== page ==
This show was called L’Effet de Serge. It could have also been called:
The effect of florescent light. The effect of living alone. The effect of art. The effect of music. The effect of quiet. The effect of time. The effect of small things. The effect of people coming into a room together to sit and be silent and watch a thing someone else is doing for them and calling art.
I left the theater feeling sad, sweet, awkward. Like Serge’s friends on stage, who come, sit down, watch a thing he has made, find a comment to fill the silence of that thing being done, and go.
How many times do I go to a performance, file into the theater, watch my friends perform, file out, say something inane, hug them, and leave? What do you say to someone after they have shown you something called ‘art’? Either it is too big to be put into words, or it is too small.
Smallness was important. Much of the charm in this piece came from its simplicity. The illumination of a small act as a piece of art, a small interaction as one of value, a small awkwardness as natural, a small awkwardness as enormous. The smallness of our lives. A series of small art projects made up the piece, but it was bookended by the suggestion of grandness.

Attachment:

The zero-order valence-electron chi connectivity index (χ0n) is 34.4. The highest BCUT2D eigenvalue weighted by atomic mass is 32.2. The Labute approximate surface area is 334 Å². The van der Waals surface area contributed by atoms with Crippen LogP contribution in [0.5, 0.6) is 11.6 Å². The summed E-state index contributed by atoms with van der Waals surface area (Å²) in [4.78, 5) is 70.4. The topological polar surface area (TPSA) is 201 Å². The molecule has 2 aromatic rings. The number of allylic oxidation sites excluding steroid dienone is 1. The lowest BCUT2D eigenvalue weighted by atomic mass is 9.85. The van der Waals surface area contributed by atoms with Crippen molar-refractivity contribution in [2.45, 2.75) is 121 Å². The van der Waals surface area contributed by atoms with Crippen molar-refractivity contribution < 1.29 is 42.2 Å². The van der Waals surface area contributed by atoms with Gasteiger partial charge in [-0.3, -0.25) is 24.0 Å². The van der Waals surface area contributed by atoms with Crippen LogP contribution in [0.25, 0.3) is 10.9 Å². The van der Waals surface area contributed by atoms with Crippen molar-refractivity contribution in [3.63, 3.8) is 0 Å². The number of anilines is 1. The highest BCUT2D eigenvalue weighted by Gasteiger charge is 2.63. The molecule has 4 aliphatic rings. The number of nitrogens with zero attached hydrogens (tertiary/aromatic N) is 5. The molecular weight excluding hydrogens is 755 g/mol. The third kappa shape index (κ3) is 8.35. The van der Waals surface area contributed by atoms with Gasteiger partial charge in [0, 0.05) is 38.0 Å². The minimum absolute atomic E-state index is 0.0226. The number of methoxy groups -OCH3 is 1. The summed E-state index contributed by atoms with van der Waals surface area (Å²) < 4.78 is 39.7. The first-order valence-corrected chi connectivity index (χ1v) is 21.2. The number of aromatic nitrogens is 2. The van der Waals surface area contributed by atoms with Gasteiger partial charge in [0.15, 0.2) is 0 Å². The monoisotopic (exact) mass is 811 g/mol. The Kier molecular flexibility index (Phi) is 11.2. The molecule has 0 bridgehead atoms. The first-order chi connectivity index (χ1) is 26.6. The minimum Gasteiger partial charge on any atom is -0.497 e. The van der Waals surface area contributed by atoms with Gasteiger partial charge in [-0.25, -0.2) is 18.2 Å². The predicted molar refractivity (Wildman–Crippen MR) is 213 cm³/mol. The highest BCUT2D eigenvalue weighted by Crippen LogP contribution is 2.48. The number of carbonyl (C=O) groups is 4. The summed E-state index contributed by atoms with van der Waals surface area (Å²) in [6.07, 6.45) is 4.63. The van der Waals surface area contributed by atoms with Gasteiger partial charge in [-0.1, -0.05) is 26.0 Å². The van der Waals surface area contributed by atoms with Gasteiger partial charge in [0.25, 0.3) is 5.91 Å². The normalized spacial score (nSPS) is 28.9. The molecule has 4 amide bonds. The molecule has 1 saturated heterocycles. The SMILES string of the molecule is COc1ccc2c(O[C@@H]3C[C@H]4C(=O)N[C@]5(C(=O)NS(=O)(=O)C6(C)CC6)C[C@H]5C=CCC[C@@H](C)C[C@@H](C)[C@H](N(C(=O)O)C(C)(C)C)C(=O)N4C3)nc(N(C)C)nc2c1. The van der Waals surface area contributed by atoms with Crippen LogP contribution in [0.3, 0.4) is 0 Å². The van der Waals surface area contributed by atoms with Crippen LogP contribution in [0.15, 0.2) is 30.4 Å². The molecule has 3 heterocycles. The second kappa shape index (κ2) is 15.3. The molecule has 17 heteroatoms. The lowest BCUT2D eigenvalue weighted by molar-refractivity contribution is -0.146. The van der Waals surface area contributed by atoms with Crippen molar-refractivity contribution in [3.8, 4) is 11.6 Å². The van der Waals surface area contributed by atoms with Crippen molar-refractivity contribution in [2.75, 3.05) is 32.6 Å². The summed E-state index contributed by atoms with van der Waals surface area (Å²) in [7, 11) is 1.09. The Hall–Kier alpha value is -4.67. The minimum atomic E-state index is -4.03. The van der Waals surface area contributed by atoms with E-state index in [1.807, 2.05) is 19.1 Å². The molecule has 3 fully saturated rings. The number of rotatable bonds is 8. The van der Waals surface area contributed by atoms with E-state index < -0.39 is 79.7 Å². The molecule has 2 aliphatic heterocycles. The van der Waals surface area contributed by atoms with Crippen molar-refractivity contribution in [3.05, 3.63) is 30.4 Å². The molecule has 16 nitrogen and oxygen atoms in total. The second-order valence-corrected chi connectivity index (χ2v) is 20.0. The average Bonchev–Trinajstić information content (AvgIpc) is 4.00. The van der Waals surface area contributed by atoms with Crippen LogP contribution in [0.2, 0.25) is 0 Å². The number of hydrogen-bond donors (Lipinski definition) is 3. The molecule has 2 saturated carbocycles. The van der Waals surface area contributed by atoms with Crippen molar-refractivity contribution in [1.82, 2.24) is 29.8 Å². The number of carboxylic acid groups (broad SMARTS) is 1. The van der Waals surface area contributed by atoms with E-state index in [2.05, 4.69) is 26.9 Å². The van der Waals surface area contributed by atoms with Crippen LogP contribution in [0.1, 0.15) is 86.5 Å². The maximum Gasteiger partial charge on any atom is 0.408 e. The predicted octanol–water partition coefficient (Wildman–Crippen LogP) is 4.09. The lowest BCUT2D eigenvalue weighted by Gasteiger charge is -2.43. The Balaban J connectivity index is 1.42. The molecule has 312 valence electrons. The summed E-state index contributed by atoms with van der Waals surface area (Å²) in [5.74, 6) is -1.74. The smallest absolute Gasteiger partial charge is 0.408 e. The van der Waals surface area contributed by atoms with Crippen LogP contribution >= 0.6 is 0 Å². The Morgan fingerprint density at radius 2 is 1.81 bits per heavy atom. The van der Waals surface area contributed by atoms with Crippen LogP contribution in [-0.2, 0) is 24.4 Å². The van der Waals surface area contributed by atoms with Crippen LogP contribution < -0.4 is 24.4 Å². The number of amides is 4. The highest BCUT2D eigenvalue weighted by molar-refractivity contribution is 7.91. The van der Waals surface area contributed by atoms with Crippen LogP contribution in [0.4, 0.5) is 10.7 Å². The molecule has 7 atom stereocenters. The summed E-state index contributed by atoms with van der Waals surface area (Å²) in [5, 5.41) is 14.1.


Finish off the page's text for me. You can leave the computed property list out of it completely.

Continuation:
The actor who played Serge began by entering (with a great deal of smoke and mystery) in an Astronaut suit, telling us it was from the end of Phillipe Quesne/Vivarium Studio‘s last show. At the end of this show, he left, giving us an image of the beginning of the next show, five invisible rockers jamming out, only their wigs bobbing in more smoke and dramatic lights. All that happened in between, the mundane actions of a lone man in a fluorescent-lit apartment, was framed by the suggestion of louder, livelier more outrageous shows, scenes that suggested the promise of action, narrative and flash. What we might think of as ‘real’ theater.
What were we given instead? A man eating pizza, drinking wine, watching a documentary, a voice-over telling us in the protagonist’s charming French accent, “Time passes, time passes, time passes.” What do we do with the time that passes? The quietness became heavy. The sparks of Serge’s momentary pyrotechnics became comparatively bold. Life becomes art, art becomes awkward. The weight of three minutes. One minute. Waiting for the next small spark. Smallness gains importance in the heaviness of the time all around it.
I wondered, is this my life? Long stretches of waiting for the next tiny excitement? Am I so small? How beautiful each small spark is, and how sad.
(From Theresa of Mad King Thomas)